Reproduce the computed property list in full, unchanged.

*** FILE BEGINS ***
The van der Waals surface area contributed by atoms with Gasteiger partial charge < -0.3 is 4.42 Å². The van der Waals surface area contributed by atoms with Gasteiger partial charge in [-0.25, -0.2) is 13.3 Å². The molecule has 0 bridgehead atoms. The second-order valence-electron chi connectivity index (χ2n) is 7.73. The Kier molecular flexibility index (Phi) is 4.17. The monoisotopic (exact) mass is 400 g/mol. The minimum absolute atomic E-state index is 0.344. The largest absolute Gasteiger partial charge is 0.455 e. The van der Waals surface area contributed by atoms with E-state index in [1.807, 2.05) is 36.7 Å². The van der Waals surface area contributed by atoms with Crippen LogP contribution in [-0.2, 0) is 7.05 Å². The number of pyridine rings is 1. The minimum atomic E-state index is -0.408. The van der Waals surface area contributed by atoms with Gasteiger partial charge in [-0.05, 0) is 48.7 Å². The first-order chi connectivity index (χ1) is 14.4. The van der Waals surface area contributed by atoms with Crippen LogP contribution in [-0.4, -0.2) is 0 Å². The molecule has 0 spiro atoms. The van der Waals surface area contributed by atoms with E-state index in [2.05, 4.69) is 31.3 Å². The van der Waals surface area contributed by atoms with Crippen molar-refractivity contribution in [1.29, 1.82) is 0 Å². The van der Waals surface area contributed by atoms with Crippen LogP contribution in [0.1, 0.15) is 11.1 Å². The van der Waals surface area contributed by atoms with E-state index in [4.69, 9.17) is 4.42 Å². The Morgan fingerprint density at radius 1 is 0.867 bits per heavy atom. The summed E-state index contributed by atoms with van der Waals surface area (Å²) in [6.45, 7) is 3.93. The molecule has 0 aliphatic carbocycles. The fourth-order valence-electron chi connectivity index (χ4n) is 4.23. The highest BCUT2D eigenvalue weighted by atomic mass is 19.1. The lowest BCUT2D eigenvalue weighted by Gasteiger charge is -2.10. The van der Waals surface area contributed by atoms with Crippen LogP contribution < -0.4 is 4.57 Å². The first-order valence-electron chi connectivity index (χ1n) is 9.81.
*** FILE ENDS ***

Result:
The van der Waals surface area contributed by atoms with Gasteiger partial charge < -0.3 is 4.42 Å². The van der Waals surface area contributed by atoms with Gasteiger partial charge in [-0.25, -0.2) is 13.3 Å². The molecule has 0 bridgehead atoms. The second-order valence-electron chi connectivity index (χ2n) is 7.73. The Kier molecular flexibility index (Phi) is 4.17. The monoisotopic (exact) mass is 400 g/mol. The minimum absolute atomic E-state index is 0.344. The largest absolute Gasteiger partial charge is 0.455 e. The van der Waals surface area contributed by atoms with E-state index in [1.807, 2.05) is 36.7 Å². The van der Waals surface area contributed by atoms with Crippen LogP contribution in [-0.2, 0) is 7.05 Å². The number of pyridine rings is 1. The minimum atomic E-state index is -0.408. The van der Waals surface area contributed by atoms with Gasteiger partial charge in [-0.05, 0) is 48.7 Å². The first-order chi connectivity index (χ1) is 14.4. The van der Waals surface area contributed by atoms with Crippen LogP contribution in [-0.4, -0.2) is 0 Å². The molecule has 0 spiro atoms. The van der Waals surface area contributed by atoms with E-state index in [2.05, 4.69) is 31.3 Å². The van der Waals surface area contributed by atoms with Crippen molar-refractivity contribution in [1.29, 1.82) is 0 Å². The van der Waals surface area contributed by atoms with Crippen LogP contribution in [0.1, 0.15) is 11.1 Å². The van der Waals surface area contributed by atoms with E-state index in [4.69, 9.17) is 4.42 Å². The Morgan fingerprint density at radius 1 is 0.867 bits per heavy atom. The summed E-state index contributed by atoms with van der Waals surface area (Å²) in [6.45, 7) is 3.93. The molecule has 0 aliphatic carbocycles. The fourth-order valence-electron chi connectivity index (χ4n) is 4.23. The highest BCUT2D eigenvalue weighted by atomic mass is 19.1. The lowest BCUT2D eigenvalue weighted by Gasteiger charge is -2.10. The van der Waals surface area contributed by atoms with Crippen LogP contribution < -0.4 is 4.57 Å². The first-order valence-electron chi connectivity index (χ1n) is 9.81.